This horizontal fog platform will work not just over but also inside any wireless and wired network. For example, the same fog platform will work inside a 5G wireless system to allow telecommunication service providers to move advanced network control functions and user applications into the radio access networks, as supporting such mobile edge computing requires the same core capabilities of a general-purpose fog platform. These capabilities include distributing computing functions from one place to another, pooling and orchestrating computing resources in different places to support end-to-end applications, managing the lifecycles of the computing functions and resources, supporting applications from different providers (multi-tenancy), and securing the distributed resources and applications. This will also solve the silo problem, and customers can invest in one platform instead of multiple siloed ones.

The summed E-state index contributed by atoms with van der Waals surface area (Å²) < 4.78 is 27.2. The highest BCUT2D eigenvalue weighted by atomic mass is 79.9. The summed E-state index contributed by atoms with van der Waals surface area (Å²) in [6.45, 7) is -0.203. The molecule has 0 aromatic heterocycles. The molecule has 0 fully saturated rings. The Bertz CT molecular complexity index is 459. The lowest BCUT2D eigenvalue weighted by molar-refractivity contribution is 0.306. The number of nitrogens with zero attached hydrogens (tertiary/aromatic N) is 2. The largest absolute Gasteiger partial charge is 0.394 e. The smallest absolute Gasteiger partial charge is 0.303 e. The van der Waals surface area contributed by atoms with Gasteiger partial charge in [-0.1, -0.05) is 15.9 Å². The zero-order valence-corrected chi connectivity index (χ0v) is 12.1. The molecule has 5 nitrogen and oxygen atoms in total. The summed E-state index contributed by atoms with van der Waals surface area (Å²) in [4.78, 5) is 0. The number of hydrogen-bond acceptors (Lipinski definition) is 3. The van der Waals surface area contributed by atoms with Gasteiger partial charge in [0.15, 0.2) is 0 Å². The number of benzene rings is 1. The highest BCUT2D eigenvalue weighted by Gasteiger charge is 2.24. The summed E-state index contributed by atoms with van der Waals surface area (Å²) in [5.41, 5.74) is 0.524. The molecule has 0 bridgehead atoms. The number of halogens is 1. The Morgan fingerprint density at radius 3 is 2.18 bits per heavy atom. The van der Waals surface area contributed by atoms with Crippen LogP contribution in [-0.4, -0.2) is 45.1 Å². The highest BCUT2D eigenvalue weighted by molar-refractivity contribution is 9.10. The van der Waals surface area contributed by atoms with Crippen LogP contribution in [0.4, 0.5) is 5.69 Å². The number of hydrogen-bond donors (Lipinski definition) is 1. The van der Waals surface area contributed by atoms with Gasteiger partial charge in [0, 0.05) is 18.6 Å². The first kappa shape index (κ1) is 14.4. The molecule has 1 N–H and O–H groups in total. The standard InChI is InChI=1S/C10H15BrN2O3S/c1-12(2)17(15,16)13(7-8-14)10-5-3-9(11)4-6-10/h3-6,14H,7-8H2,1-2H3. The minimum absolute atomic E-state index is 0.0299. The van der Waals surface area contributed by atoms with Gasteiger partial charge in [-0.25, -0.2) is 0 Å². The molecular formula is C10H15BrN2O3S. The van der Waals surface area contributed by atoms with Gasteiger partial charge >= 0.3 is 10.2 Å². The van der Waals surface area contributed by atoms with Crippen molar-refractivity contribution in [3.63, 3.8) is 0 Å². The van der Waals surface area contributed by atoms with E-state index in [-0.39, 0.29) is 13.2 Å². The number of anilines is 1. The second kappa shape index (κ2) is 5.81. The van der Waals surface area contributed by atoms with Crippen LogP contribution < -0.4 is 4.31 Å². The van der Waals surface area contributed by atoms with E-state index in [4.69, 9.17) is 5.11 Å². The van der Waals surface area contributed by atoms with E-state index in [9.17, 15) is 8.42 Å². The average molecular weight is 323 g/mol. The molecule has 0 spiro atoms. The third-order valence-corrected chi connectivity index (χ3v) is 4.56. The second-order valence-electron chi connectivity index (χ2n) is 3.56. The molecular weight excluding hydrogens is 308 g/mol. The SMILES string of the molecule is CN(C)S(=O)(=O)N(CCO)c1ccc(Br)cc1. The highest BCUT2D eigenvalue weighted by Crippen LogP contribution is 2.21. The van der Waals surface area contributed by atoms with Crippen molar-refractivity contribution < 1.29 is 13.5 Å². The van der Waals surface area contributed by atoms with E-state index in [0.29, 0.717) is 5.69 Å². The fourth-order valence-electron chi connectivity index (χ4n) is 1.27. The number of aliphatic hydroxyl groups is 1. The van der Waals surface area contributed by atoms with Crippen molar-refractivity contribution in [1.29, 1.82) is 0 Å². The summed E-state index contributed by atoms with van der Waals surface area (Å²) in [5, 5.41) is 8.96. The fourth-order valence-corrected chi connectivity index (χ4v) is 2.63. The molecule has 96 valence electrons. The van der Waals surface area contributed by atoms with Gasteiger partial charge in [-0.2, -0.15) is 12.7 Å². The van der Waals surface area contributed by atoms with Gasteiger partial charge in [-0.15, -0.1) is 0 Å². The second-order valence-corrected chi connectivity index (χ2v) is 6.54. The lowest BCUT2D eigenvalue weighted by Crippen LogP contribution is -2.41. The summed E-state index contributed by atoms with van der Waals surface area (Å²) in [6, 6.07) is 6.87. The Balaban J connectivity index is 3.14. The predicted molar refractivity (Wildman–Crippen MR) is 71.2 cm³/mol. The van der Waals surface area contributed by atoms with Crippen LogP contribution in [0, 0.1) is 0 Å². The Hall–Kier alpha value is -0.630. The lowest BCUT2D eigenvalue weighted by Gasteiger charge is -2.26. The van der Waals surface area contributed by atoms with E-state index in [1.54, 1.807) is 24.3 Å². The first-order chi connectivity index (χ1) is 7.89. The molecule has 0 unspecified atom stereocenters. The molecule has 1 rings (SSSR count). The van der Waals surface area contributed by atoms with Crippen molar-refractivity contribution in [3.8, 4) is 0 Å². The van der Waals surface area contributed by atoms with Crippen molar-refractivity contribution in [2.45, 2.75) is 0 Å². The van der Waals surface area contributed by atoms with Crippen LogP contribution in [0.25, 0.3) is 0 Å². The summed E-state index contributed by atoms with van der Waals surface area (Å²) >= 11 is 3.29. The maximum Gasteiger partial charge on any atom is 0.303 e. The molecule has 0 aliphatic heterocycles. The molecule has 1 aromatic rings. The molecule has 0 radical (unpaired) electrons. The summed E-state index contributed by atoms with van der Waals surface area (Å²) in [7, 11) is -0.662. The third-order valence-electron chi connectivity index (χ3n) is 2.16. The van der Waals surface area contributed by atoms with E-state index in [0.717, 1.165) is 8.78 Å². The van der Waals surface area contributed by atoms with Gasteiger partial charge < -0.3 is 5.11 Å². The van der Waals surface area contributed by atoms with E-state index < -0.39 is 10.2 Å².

IoT presents many unique challenges, but none is more important than solving the infrastructure challenges. Fog computing will play a vital role, but as it begins to fill current technology gaps, it also presents new and exciting opportunities for technology players who can help customers fully embrace IoT.

All IoT Agenda network contributors are responsible for the content and accuracy of their posts. Opinions are of the writers and do not necessarily convey the thoughts of IoT Agenda.